THEXNUMX-XNUMX business days is poised to mandate that all new cars sold starting in 2035 are zero-emission, as part of an unprecedented plan to align the European economy with more ambitious climate goals.
The European Commission, the continent's regulatory arm, plans to require emissions from new cars and vans to decrease 65% for 2030 and drop to zero by 2035, according to an EU document seen by Bloomberg News.
The zero-emission car standards will obviously be complemented by regulations that will oblige national governments to strengthen vehicle charging infrastructures.
In just a decade the change of a century
The "green" transport review will be part of a series of measures that will be presented this week to implement a stricter climate target by 2030.
To reduce greenhouse gases by at least 55% compared to 1990 levels.
Europe aims to become the world's first zero-emission continent by 2050 - this will require overhauling every corner of its economy, with transport and industry being the biggest challenges.
"There is no way around it, reaching net zero by 2050 means eliminating sales of combustion vehicles by 2035," he says. Colin McKerracher, Head of Advanced Transportation Research for BloombergNEF.
More stringent goals
The new zero-emission targets for vehicles will be a significant tightening on the current ones.
I remember that before this “restyling” the EU aimed at a reduction of emissions of 37,5% from 2030 for cars. Passenger cars account for around 12% of the EU's total CO2 emissions.
The industry is preparing: it will be really difficult for car manufacturers to achieve a 60% reduction in emissions by 2030. Even by selling plug-in hybrid vehicles. EU policy will focus on driving the further adoption of battery electric models.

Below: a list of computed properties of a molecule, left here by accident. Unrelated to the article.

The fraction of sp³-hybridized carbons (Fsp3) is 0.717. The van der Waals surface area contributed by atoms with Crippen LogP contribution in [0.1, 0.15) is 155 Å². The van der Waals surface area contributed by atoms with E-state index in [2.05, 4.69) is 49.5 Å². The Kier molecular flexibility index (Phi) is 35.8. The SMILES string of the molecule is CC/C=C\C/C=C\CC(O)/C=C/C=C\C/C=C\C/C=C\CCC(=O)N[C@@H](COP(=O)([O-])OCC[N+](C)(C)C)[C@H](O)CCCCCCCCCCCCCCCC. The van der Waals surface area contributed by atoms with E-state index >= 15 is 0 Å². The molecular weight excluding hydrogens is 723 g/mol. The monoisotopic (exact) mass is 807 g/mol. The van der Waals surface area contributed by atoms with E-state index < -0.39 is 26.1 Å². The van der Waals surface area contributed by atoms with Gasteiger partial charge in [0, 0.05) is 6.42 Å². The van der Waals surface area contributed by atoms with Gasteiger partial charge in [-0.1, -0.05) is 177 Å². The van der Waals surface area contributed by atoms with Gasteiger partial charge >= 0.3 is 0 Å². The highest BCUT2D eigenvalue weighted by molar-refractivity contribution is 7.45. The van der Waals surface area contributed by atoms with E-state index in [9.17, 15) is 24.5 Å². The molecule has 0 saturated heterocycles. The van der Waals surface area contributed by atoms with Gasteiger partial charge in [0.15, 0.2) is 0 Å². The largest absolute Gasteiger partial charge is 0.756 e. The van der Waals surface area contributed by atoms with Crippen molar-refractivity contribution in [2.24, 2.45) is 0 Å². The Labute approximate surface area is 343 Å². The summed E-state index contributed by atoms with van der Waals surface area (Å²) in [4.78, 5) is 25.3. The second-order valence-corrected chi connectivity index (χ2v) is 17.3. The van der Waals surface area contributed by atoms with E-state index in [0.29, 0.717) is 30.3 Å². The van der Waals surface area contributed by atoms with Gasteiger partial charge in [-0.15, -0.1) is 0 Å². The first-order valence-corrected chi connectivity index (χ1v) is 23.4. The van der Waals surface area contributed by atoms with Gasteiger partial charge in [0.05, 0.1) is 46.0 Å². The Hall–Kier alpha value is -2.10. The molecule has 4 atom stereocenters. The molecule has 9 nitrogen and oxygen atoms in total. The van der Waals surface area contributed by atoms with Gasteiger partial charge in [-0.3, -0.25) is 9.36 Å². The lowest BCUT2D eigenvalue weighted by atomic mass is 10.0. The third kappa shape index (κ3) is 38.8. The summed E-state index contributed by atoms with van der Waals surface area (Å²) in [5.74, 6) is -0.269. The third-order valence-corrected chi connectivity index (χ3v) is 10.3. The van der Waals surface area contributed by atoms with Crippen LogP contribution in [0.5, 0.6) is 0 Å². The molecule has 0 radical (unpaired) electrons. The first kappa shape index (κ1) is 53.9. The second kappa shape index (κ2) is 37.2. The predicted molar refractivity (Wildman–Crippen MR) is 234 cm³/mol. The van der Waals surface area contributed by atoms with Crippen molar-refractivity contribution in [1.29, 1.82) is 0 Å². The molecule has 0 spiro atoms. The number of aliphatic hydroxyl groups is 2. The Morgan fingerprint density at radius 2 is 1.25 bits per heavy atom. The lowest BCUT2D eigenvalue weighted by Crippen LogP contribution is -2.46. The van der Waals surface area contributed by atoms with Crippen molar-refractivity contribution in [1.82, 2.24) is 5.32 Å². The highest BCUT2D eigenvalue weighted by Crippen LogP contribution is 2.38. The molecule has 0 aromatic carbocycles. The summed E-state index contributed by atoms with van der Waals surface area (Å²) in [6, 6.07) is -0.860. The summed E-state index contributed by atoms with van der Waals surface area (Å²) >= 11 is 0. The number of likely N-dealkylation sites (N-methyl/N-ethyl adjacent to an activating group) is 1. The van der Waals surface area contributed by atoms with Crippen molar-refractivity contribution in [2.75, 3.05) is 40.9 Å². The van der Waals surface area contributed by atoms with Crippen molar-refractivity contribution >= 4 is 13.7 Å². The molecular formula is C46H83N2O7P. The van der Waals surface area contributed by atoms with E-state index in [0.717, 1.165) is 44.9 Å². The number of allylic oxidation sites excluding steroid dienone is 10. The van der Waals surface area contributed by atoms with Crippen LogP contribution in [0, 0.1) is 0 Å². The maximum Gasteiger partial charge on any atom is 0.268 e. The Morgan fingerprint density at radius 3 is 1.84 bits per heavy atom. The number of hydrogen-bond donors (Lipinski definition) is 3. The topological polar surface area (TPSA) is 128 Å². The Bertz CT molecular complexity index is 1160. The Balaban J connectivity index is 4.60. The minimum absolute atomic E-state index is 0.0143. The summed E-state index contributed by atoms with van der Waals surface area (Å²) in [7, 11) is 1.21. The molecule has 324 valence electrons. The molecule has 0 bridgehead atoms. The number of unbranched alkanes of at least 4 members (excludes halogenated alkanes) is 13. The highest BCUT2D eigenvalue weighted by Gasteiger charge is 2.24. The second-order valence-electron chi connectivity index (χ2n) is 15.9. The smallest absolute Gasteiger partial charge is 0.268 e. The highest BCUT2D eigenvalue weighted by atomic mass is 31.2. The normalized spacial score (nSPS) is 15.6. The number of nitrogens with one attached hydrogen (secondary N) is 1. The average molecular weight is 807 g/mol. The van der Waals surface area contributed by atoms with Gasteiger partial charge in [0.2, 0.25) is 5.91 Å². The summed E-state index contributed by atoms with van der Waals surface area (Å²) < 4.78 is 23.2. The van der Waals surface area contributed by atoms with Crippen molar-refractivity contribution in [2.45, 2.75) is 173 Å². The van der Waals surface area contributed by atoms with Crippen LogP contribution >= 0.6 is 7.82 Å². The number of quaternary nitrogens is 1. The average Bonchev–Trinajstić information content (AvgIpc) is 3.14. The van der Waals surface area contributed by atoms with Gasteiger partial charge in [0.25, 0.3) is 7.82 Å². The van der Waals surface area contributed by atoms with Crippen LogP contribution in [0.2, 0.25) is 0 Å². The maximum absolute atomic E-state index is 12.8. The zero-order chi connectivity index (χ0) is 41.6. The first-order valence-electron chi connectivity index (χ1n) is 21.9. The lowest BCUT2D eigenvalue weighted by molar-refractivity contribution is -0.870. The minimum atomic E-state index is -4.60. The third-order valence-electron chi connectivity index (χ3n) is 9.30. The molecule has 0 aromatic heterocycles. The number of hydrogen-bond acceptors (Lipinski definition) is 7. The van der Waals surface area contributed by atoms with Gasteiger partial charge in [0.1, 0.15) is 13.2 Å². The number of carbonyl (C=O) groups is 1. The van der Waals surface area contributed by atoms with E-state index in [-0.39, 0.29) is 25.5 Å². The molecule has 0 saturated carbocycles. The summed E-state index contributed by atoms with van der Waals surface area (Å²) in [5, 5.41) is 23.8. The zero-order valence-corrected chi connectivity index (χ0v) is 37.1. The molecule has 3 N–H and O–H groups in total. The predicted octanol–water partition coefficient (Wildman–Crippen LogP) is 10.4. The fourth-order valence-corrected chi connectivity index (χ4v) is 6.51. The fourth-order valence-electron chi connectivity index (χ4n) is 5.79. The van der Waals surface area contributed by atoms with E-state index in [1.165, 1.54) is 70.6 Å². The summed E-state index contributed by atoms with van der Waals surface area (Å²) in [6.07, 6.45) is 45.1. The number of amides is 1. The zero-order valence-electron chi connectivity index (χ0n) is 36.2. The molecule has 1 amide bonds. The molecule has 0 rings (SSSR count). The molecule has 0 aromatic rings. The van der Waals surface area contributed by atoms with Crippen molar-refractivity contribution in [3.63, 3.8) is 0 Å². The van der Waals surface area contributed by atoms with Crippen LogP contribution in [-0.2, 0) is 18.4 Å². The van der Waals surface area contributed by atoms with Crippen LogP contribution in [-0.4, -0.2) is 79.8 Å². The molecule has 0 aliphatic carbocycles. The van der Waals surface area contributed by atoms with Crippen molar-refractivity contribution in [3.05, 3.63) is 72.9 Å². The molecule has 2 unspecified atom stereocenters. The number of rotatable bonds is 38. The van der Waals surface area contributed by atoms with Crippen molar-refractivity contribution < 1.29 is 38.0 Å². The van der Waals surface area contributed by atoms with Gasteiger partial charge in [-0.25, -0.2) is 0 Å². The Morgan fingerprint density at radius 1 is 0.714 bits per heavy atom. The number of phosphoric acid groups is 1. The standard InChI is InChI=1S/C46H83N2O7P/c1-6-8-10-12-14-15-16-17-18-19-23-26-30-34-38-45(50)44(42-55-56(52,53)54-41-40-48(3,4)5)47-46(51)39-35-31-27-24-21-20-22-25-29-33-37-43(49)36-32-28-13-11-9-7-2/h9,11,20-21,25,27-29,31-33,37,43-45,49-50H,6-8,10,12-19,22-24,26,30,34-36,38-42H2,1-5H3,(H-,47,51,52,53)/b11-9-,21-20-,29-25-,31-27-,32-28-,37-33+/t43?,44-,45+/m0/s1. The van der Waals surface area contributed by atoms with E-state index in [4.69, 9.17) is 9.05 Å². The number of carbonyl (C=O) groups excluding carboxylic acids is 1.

It is clear that the adaptation follows an important awareness, that of the fact that the climatic situation it is worse than expected.
Towards a (very) near future of zero-emission vehicles
In recent months, automakers have announced plans to sell most or all of their zero-emission cars by the end of the decade. Volkswagen AG predicts that more than 70% of its namesake brand's sales will be electric by 2030. Renault SA expects to reach 90% zero-emission cars by then, while Ford Motor Co. was the first to announce that 100% of its production will be electric.
The accelerated pace of the European companies is probably an indication that they knew of the arrival of much more stringent objectives, and they even want to equip themselves for possible further accelerations.
Tax on emissions and more energy from renewables
The "sprint" of the EU on zero-emission cars is not the only radical step desired. The big difficulty now is that of structuring a real “tax on emissions” It would be the first climate tax in the world on some highly emission-intensive goods.
The package that will be presented tomorrow, July 14, will also include a proposal for increase the share of energy from renewables to 40% (from the current 32%) by the end of this decade.
The revision of the Renewable Energy Act will set targets for the use of sustainable fuels in transport, heating and cooling, buildings and industry.
To help the massive launch of electric vehicles, a regulation on alternative fuels will require member states to ensure that electric charging points are installed every 60 kilometers (37 miles) on major highways. Hydrogen refueling points should be available with a maximum range of 150 kilometers.
The document can still change at the last moment.